Purpose and intent of Go Local

  1. Goal #1 is not to repeat what MedlinePlus already does. It is to identify and connect people with local or regional services and resources.

  2. Participating organizations will maintain their independence, yet will have a presence inside MedlinePlus , as well.

Pilot and Examples

  1. North Carolina pilot

  2. A different view - Missouri

  3. Variation on the theme - LA County's NexCare Call Center

To ease some of the technical load, NLM is hosting Go Local applications. Thus localities (states) will shoulder only the following responsibilities.

  1. Participants enter records using a web-based form.

  2. NLM systems build the local pages based on the records.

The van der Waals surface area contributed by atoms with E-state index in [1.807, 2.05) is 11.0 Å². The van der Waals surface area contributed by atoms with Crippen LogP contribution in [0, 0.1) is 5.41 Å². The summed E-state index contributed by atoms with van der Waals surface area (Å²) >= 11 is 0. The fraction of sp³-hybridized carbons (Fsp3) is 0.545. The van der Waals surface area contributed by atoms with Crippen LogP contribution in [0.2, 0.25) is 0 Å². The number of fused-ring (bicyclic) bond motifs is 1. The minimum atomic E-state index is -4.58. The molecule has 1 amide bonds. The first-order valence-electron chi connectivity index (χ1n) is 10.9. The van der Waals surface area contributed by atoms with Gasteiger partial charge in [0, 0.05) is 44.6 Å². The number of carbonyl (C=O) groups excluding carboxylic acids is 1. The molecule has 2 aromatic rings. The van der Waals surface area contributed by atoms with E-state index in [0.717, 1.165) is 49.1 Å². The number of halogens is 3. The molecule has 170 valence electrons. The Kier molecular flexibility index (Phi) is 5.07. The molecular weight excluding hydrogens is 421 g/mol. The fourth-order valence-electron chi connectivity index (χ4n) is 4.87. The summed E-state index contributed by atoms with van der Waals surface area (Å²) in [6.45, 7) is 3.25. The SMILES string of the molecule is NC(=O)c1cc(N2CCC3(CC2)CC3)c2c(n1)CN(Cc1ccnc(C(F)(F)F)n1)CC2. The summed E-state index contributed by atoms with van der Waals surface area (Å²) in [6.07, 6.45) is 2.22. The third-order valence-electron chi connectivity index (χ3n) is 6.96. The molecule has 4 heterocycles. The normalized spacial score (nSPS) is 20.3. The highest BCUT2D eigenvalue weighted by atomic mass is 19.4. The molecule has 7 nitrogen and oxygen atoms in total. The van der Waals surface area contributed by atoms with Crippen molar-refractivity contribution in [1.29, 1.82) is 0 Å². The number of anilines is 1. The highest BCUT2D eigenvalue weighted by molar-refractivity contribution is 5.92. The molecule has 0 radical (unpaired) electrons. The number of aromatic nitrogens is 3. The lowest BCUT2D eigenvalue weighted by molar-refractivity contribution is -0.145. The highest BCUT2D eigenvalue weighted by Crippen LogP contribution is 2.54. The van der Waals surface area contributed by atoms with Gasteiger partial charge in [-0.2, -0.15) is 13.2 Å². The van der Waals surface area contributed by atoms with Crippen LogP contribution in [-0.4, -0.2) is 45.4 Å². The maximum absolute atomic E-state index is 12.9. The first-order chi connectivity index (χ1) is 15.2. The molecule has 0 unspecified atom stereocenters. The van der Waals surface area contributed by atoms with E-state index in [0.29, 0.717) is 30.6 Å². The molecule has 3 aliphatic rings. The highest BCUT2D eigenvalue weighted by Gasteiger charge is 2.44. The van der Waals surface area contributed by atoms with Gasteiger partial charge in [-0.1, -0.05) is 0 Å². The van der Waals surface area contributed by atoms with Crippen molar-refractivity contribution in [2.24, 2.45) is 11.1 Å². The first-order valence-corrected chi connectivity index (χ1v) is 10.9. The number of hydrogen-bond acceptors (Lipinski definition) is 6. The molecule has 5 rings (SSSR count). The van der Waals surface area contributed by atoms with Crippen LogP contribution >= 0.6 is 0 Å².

3. Participants set up some customization of each site for branding.

  4. NLM controls and maintains the list of local terms and term mappings, using cross-references as needed.

Getting your state involved?

  1. Follow the links to the Go Local information and requirements within MedlinePlus at http://www.nlm.nih.gov/medlineplus/golocal.html

  2. Submit a proposal for your state or region by e-mailing it to Janice Kelly, jkelly@hshsl.umaryland.edu , Executive Director for the SE/A Regional Medical Library by April 12, 2004.

Next Article

This issue as one page SEA Currents Archives (Previous Issues)

NOTE: This is a newsletter. The links and information are up to date when published and are NOT updated after the published date.

Link to single article Back to issue index

blue text decoration transparent text decoration blue text decoration transparent text decoration blue text decoration transparent text decoration blue text decoration transparent text decoration blue text decoration